1st Sunday in Advent

1st Sunday of Advent
December 2, 2018
Luke 19:28-40
“A Not So Sentimental Journey”

Grace to you and peace from God our Father and our Lord Jesus Christ. The text that serves as the basis for the sermon is today’s Gospel lesson from Luke 19.

My Dear Friends in Christ Jesus,

Have you ever felt like you’re in the wrong place at the wrong time? Maybe that’s how you feel today. I’ll explain. It’s December, and it’s Advent, the preparation for Christmas is underway. In church we expect to be transported a little bit towards Bethlehem, to at least get a glimpse of the manger. Instead, our Gospel lesson takes us to Jerusalem with Jesus riding on a donkey. Remind you of another time and place? Like Holy Week? People around town are already putting up the Christmas decorations. Wal-Mart’s Christmas stuff has been out for weeks. Santa Claus appeared at the Macy’s Thanksgiving Day parade. So why do we have the Triumphant Entry for a Gospel lesson? Pastor, did you make a mistake?
No…not that I’m aware of. Strangely enough, the traditional Gospel lesson for the First Sunday of Advent is the same as that of Palm Sunday—Jesus’ triumphant entry into Jerusalem. It seems, in a way, wrong. Out of place. In Advent, we should be moving toward a celebration of our Lord’s birth in Bethlehem, and instead we hear the narrative about our Lord moving toward his death. We should all be going to the theater to see A Christmas Story, and instead we get The Passion of the Christ. What gives?
But maybe there’s something we can learn—something that, like Mary, we can take with us and ponder in our hearts. You may have come today wanting “O little town of Bethlehem, how still we see thee lie.” Instead, you got Jesus riding into Jerusalem on a donkey. “Ride on, ride on in majesty! In lowly pomp ride on to die” (LSB 441:2). For this reason, our Lord came from heaven. For this reason, the Son of God became the Son of Mary. We celebrate Christmas, and we even fight for the right to say “Merry Christmas” in the public square, but we rarely talk about why Christmas is merry. The Palm Sunday narrative that we hear today is the narrative from Holy Week that gives Christmas its real meaning and lasting value. You cannot have the manger without the cross, which awaits Jesus in Jerusalem.
The cross/manger. The manger/cross. Yet, Christmas seems, for so many, to be a holiday about the things of this world. In our society, Christmas has become a largely secular affair. The absence of Christ has left for many a big hole, an emptiness that needs to be filled. And so many folks try to fill the void with man-made traditions, songs, stories and store receipts. Rather than tell the story of Christ at Christmas, the world tells countless other stories: Dickens’ A Christmas Carol, How the Grinch Stole Christmas!, “Rudolph the Red-Nosed Reindeer,” and “Frosty the Snowman,” not to mention It’s a Wonderful Life and A Miracle on 34th Street. The world has its own hymnal as well, with Christmas “hymns” ranging from Elvis’s “Blue Christmas” to Bing Crosby’s “White Christmas.” Nat King Cole sings about chestnuts roasting in “The Christmas Song,” and Gene Autry still can be heard singing of Santa Claus coming down Santa Claus Lane. I like a lot of those stories, enjoy some of those songs. But if that’s all there is, we don’t have much to celebrate. No wonder Christmas has a tendency to fall flat in our eyes and hearts.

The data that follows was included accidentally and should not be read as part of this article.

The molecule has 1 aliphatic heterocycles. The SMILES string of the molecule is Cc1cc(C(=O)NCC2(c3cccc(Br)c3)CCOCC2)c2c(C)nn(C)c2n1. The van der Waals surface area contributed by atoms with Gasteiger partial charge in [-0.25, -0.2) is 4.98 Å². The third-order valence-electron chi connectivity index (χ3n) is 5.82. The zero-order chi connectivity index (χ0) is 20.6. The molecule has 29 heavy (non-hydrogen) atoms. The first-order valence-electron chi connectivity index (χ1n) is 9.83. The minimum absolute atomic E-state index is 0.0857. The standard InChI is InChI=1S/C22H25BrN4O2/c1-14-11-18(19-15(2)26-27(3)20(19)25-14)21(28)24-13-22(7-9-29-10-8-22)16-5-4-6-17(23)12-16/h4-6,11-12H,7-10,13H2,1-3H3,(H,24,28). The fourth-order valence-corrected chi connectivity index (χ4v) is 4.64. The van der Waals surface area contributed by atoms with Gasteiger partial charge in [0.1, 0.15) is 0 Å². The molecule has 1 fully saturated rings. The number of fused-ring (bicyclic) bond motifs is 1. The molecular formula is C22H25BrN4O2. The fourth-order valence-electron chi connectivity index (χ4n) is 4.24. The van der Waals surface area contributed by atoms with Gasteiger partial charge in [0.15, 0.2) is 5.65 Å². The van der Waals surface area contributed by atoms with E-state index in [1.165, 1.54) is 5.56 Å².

For many, Christmas is staying ahead of bills and credit card statements and not so much about the Babe born as the Christ. Throw in anxieties over work issues, a chronic medical condition, a dispute with the in-laws, the loss of a loved one, or a broken relationship, and you get a month of strife and sadness. Some of this sadness is because we live in a fallen sin-filled world, and truth be told, some of this sadness is of our own making: bad choices we’ve made, people we’ve hurt, relationships we’ve damaged.
At our Lord’s birth, the angels sang, “Peace on the earth, goodwill to all.” Peace? How could God be at peace with us? How could he be at peace with a world that is constantly at war? How could he be at peace with a world that disregards him, ignores him, mocks him, and takes his blessings for granted? How could he be at peace with a world that has taken the celebration of the birth of his Son and turned it into just another time to shop, eat, drink, and be merry? How could he be at peace with me, a sinner?” Where, then, is peace on earth, goodwill to all stuff to be found? Nowhere else than in the Christ Child. Not in some “Precious Moments” Christ Child but in the Child who was born to die. A real-world Savior for a world with real problems.
If we are to “re-discover” Christmas, we must, I think, re-discover Advent. Advent is a season of preparation—not simply of our homes, the tree, meals, and presents, but a time of preparation for our hearts. A time to recognize why our Lord came in the first place. A time to recognize why that infant child, born to be King, would one day receive a crown of thorns. We cannot have the manger and wise men without Pilate and the cross. But by Jesus’ life and resurrection, we now have peace and forgiveness and life eternally because of the Christ Child and our faith in Him; the One who as a man rode into Jerusalem to die.
In this season of Advent, let us prepare our hearts once more for our Lord’s coming, remembering his journey that lead to death. Let us love and forgive as we have been loved and forgiven. Let us embrace the child who came to embrace us; to die for us and for the forgiveness of our sins. And let us offer up our lives as living sacrifices, gifts to the One who came to offer up his life as his gift of salvation for us all.
Welcome to Advent in the year of our Lord 2018. Amen.